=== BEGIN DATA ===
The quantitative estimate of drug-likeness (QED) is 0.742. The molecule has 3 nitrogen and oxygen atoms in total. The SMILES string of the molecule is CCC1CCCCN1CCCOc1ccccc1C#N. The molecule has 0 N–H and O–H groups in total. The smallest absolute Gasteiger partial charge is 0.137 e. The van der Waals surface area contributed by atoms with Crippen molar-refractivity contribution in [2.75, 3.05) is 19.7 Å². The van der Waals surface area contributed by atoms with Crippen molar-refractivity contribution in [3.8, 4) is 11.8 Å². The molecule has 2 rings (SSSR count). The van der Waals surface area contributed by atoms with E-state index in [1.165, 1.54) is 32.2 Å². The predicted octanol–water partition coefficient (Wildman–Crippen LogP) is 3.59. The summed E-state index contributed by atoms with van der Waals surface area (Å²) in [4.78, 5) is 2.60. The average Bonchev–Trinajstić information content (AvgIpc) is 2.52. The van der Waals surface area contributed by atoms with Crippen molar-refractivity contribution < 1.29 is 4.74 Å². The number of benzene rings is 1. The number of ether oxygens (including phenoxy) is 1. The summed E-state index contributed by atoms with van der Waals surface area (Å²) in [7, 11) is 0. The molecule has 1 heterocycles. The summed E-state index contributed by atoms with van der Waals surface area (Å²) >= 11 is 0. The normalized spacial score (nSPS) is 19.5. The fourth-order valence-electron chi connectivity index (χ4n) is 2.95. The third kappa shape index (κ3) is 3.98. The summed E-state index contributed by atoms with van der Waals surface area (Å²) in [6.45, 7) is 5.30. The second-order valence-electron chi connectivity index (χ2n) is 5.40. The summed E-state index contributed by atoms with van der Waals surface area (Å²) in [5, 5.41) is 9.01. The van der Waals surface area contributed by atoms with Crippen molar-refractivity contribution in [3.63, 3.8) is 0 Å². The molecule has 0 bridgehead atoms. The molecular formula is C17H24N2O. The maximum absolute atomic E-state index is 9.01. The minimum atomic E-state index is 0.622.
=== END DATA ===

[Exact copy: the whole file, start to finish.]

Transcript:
The quantitative estimate of drug-likeness (QED) is 0.742. The molecule has 3 nitrogen and oxygen atoms in total. The SMILES string of the molecule is CCC1CCCCN1CCCOc1ccccc1C#N. The molecule has 0 N–H and O–H groups in total. The smallest absolute Gasteiger partial charge is 0.137 e. The van der Waals surface area contributed by atoms with Crippen molar-refractivity contribution in [2.75, 3.05) is 19.7 Å². The van der Waals surface area contributed by atoms with Crippen molar-refractivity contribution in [3.8, 4) is 11.8 Å². The molecule has 2 rings (SSSR count). The van der Waals surface area contributed by atoms with E-state index in [1.165, 1.54) is 32.2 Å². The predicted octanol–water partition coefficient (Wildman–Crippen LogP) is 3.59. The summed E-state index contributed by atoms with van der Waals surface area (Å²) in [4.78, 5) is 2.60. The average Bonchev–Trinajstić information content (AvgIpc) is 2.52. The van der Waals surface area contributed by atoms with Crippen molar-refractivity contribution < 1.29 is 4.74 Å². The number of benzene rings is 1. The number of ether oxygens (including phenoxy) is 1. The summed E-state index contributed by atoms with van der Waals surface area (Å²) in [7, 11) is 0. The molecule has 1 heterocycles. The summed E-state index contributed by atoms with van der Waals surface area (Å²) >= 11 is 0. The normalized spacial score (nSPS) is 19.5. The fourth-order valence-electron chi connectivity index (χ4n) is 2.95. The third kappa shape index (κ3) is 3.98. The summed E-state index contributed by atoms with van der Waals surface area (Å²) in [6.45, 7) is 5.30. The second-order valence-electron chi connectivity index (χ2n) is 5.40. The summed E-state index contributed by atoms with van der Waals surface area (Å²) in [5, 5.41) is 9.01. The van der Waals surface area contributed by atoms with Crippen molar-refractivity contribution in [3.63, 3.8) is 0 Å². The molecule has 0 bridgehead atoms. The molecular formula is C17H24N2O. The maximum absolute atomic E-state index is 9.01. The minimum atomic E-state index is 0.622.